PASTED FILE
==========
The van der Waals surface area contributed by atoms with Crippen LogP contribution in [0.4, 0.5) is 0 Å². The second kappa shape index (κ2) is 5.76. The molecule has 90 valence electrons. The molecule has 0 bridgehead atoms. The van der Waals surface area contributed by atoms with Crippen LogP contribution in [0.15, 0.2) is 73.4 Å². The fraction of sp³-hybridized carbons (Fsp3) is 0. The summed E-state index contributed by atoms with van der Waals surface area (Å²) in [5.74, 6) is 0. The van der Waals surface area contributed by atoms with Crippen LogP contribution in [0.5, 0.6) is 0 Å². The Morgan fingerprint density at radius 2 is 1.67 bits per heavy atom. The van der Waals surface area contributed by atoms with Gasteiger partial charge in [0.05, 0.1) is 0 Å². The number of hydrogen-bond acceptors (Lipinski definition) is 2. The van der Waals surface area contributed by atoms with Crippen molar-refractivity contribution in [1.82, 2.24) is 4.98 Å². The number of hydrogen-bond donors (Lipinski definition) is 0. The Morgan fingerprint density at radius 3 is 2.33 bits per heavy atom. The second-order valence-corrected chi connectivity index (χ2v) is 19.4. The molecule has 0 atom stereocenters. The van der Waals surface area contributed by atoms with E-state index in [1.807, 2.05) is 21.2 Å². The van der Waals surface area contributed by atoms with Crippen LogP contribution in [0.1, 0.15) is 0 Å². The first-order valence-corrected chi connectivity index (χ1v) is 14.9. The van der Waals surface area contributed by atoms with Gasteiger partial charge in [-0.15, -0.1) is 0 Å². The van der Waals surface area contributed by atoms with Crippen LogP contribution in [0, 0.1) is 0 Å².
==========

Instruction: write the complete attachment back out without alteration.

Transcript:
The van der Waals surface area contributed by atoms with Crippen LogP contribution in [0.4, 0.5) is 0 Å². The second kappa shape index (κ2) is 5.76. The molecule has 90 valence electrons. The molecule has 0 bridgehead atoms. The van der Waals surface area contributed by atoms with Crippen LogP contribution in [0.15, 0.2) is 73.4 Å². The fraction of sp³-hybridized carbons (Fsp3) is 0. The summed E-state index contributed by atoms with van der Waals surface area (Å²) in [5.74, 6) is 0. The van der Waals surface area contributed by atoms with Crippen LogP contribution in [0.5, 0.6) is 0 Å². The Morgan fingerprint density at radius 2 is 1.67 bits per heavy atom. The van der Waals surface area contributed by atoms with Gasteiger partial charge in [0.05, 0.1) is 0 Å². The number of hydrogen-bond acceptors (Lipinski definition) is 2. The van der Waals surface area contributed by atoms with Crippen molar-refractivity contribution in [1.82, 2.24) is 4.98 Å². The number of hydrogen-bond donors (Lipinski definition) is 0. The Morgan fingerprint density at radius 3 is 2.33 bits per heavy atom. The second-order valence-corrected chi connectivity index (χ2v) is 19.4. The molecule has 0 atom stereocenters. The van der Waals surface area contributed by atoms with E-state index in [1.807, 2.05) is 21.2 Å². The van der Waals surface area contributed by atoms with Crippen LogP contribution in [0.1, 0.15) is 0 Å². The first-order valence-corrected chi connectivity index (χ1v) is 14.9. The van der Waals surface area contributed by atoms with Gasteiger partial charge in [-0.15, -0.1) is 0 Å². The van der Waals surface area contributed by atoms with Crippen LogP contribution in [0, 0.1) is 0 Å².